What is needed is neither the overweening rationalism of a Dawkins nor the rarefied religious belief of an Eagleton but a theologically engaged atheism that resembles disappointed belief.Disappointed because, finally, "the God of the philosophers and the theologians is no more probable than the idoloatrous God of the fundamentalists", makes no more sense, is no more "worthy of our worshipful respect--alas." And so the essay dissipates at the end.
Yet I agree with much of Wood's conclusion, though I wouldn't put it in the same weary, disappointed tones. One reason for the lack of disappointment in a formulation I might come up with is encapsulated in an excellent line from the second paragraph of Wood's piece:
Atheism is structurally related to the belief it negates, and is necessarily a kind of rival belief; indifferent agnosticism would be a truer liberation.Atheists often bristle at the idea that atheism is anything like religious belief. Fine. What I'm interested in here is the second half of the sentence: indifferent agnosticism would be a truer liberation. One could challenge the charge that atheism is like religious belief--"structurally related"--and posit a different kind of atheism, retaining the rest of the formula: indifferent atheism would be a truer liberation. And in this phrase I see myself. On the one hand, I do not believe there is a God. Some argue that the inability to truly know means one should opt for agnosticism, but even if I ascent to the problem of knowing, I nevertheless must cop to a belief, a belief in an absence, yes, but a belief nonetheless. On the other hand, I am indifferent. Though I have at times in my life pretended to be an engaged atheist--that is, one who feels the need to argue the matter with believers, who has felt that religion needed to go away--in truth, those periods have been the exceptions. For most of my life I have been indifferent to religion, to religious belief. So I agree with Wood that indifference is the truer liberation.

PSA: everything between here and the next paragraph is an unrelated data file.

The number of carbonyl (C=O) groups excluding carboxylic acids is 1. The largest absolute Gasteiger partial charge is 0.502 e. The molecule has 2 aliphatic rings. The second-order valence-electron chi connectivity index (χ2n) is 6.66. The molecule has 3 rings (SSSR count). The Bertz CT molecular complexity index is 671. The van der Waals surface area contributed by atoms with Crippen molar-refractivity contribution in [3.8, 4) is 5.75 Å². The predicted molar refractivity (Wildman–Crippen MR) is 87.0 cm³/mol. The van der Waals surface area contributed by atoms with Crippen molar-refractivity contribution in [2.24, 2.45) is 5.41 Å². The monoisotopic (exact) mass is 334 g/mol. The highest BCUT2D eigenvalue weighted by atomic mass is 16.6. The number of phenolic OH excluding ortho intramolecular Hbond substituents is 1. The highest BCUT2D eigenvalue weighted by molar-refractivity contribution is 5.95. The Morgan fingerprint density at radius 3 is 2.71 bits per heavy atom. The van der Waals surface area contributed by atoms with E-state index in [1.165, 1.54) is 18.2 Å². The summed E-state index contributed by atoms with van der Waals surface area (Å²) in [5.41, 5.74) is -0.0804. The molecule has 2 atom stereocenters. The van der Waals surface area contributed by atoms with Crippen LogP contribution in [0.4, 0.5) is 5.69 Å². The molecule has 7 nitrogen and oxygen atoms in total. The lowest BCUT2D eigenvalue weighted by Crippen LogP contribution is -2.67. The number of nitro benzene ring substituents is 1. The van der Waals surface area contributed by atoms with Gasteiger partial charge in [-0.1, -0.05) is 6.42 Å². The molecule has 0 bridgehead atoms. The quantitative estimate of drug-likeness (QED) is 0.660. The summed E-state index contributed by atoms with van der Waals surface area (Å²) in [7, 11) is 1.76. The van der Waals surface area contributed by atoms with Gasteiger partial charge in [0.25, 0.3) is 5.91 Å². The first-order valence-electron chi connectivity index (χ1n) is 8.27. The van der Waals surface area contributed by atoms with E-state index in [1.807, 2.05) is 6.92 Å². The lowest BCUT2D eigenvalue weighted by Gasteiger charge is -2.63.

At the same time, I share the desire for a theologically engaged atheism. But can such a thing exist alongside an indifferent atheism? I am indifferent to religion, yet I remain interested in and respectful of certain aspects of tradition, I want to know what it's about, I yearn, weirdly perhaps, to know what it feels like to have genuine access to the symbolic culture the tradition rests on. Is it possible to be deeply conversant with, for example, the religious literature, while being indifferent to its sacredness? That is, while always having been indifferent? Can one go through a whole life indifferent to matters of faith and belief and still get the literature? And still really get literature?